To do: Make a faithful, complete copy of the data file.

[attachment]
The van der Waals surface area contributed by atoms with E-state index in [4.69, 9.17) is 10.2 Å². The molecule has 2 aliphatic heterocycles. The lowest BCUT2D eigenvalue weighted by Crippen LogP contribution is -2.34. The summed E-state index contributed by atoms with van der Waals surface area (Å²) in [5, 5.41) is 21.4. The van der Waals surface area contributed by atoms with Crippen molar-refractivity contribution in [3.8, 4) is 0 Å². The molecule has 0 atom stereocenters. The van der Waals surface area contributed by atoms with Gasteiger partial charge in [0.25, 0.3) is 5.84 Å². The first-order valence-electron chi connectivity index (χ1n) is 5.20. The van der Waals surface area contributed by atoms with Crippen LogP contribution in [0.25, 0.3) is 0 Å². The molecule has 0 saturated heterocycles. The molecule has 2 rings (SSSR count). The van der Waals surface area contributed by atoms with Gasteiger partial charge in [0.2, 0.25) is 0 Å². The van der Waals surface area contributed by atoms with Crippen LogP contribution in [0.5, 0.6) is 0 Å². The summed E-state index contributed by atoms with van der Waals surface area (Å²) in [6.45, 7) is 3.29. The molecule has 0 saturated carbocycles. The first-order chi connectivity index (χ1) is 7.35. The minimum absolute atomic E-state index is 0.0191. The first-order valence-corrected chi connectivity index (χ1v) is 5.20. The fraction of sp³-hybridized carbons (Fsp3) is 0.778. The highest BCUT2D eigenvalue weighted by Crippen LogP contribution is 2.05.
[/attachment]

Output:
The van der Waals surface area contributed by atoms with E-state index in [4.69, 9.17) is 10.2 Å². The molecule has 2 aliphatic heterocycles. The lowest BCUT2D eigenvalue weighted by Crippen LogP contribution is -2.34. The summed E-state index contributed by atoms with van der Waals surface area (Å²) in [5, 5.41) is 21.4. The van der Waals surface area contributed by atoms with Crippen molar-refractivity contribution in [3.8, 4) is 0 Å². The molecule has 0 atom stereocenters. The van der Waals surface area contributed by atoms with Gasteiger partial charge in [0.25, 0.3) is 5.84 Å². The first-order valence-electron chi connectivity index (χ1n) is 5.20. The van der Waals surface area contributed by atoms with Crippen LogP contribution in [0.25, 0.3) is 0 Å². The molecule has 0 saturated heterocycles. The molecule has 2 rings (SSSR count). The van der Waals surface area contributed by atoms with Gasteiger partial charge in [0.2, 0.25) is 0 Å². The van der Waals surface area contributed by atoms with Crippen LogP contribution in [0.5, 0.6) is 0 Å². The summed E-state index contributed by atoms with van der Waals surface area (Å²) in [6.45, 7) is 3.29. The molecule has 0 saturated carbocycles. The first-order chi connectivity index (χ1) is 7.35. The minimum absolute atomic E-state index is 0.0191. The first-order valence-corrected chi connectivity index (χ1v) is 5.20. The fraction of sp³-hybridized carbons (Fsp3) is 0.778. The highest BCUT2D eigenvalue weighted by Crippen LogP contribution is 2.05.